REVERSING THE CURSE,
THE NOMAR ERA BEGINS
Jeff Frye comes through
with the clutch hit for the Sox
1997 ... The
Oakland A's elected to put Jeff Frye to a test in the eighth, daring
him to deliver by issuing a two-out intentional walk to Darren Bragg.
Scott Hatteberg had doubled off A's reliever Buddy Groom, and pinch
runner Jesus Tavarez had taken third on pinch hitter Shane Mack's
infield out against Oakland's fifth pitcher, Aaron Small.
Frye. He'd doubled and scored Boston's first run on John Valentin's single in
the third, and his infield hit in Boston's two-run fourth had accounted for
another run. But in the sixth, reliever Mike Mohler struck out Frye with the
bases loaded, and A's manager Art Howe elected to challenge the littlest Red Sox
again. Big mistake. Frye punched a single into center, bringing home Tavarez
with the deciding run.
made a winner of Butch Henry (3-2), who picked up starter Aaron Sele by inducing
McGwire, the game's ranking strongman, to hit into a force play with two on and
two out in the seventh. Henry then got a double-play ball in the eighth out of
Scott Spiezio, whose two-run double in the fifth had helped the A's back from a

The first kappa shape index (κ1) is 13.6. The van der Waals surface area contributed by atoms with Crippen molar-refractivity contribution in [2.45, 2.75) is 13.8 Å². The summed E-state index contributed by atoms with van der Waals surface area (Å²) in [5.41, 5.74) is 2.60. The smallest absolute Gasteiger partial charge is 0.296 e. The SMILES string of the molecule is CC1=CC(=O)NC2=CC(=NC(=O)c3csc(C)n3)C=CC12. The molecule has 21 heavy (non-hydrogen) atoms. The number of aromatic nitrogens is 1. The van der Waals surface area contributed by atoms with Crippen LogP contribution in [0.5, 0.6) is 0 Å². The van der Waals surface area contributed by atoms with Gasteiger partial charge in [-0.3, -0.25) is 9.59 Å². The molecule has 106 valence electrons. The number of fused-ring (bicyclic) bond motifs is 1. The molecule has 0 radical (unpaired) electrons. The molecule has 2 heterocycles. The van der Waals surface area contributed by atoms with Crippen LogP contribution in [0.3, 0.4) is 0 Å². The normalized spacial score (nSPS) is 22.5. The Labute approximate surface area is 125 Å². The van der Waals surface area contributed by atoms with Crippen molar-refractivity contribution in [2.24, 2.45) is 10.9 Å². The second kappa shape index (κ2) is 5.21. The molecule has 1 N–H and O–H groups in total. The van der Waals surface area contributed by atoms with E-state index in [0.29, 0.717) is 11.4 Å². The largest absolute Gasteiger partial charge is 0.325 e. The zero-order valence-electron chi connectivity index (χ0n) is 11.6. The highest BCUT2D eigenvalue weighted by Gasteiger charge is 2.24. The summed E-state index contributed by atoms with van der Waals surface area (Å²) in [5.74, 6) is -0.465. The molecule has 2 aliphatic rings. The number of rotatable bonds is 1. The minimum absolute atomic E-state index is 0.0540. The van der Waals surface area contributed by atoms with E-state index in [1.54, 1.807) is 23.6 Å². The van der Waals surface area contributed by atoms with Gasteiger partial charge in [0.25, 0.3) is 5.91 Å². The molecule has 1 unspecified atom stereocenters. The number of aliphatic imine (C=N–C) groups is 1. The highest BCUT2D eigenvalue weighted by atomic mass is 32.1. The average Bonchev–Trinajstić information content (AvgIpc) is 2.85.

remained in doubt until Heathcliff Slocumb stranded the tying run on third by
striking out the game's last two hitters, pinch hitter Mark Bellhorn and Patrick
Lennon. Slocumb gave up a leadoff double to Scott Brosius, who then took third
on Brent Mayne's drive to center, which Tavarez tracked down with a nice running
catch. Slocumb struck out Bellhorn with a nasty slider, then threw a fastball
past Lennon that left a longer vapor trail than the Ferrari Canseco once drove
on rocket fuel in Miami.
Naehring out for the season, Frye figures to be the Red Sox second baseman for
the duration, with John Valentin playing third. At least that's the plan,
barring a trade
who is hitting .348 since the All-Star break, has his fans, too. The biggest one
may be in the manager's office.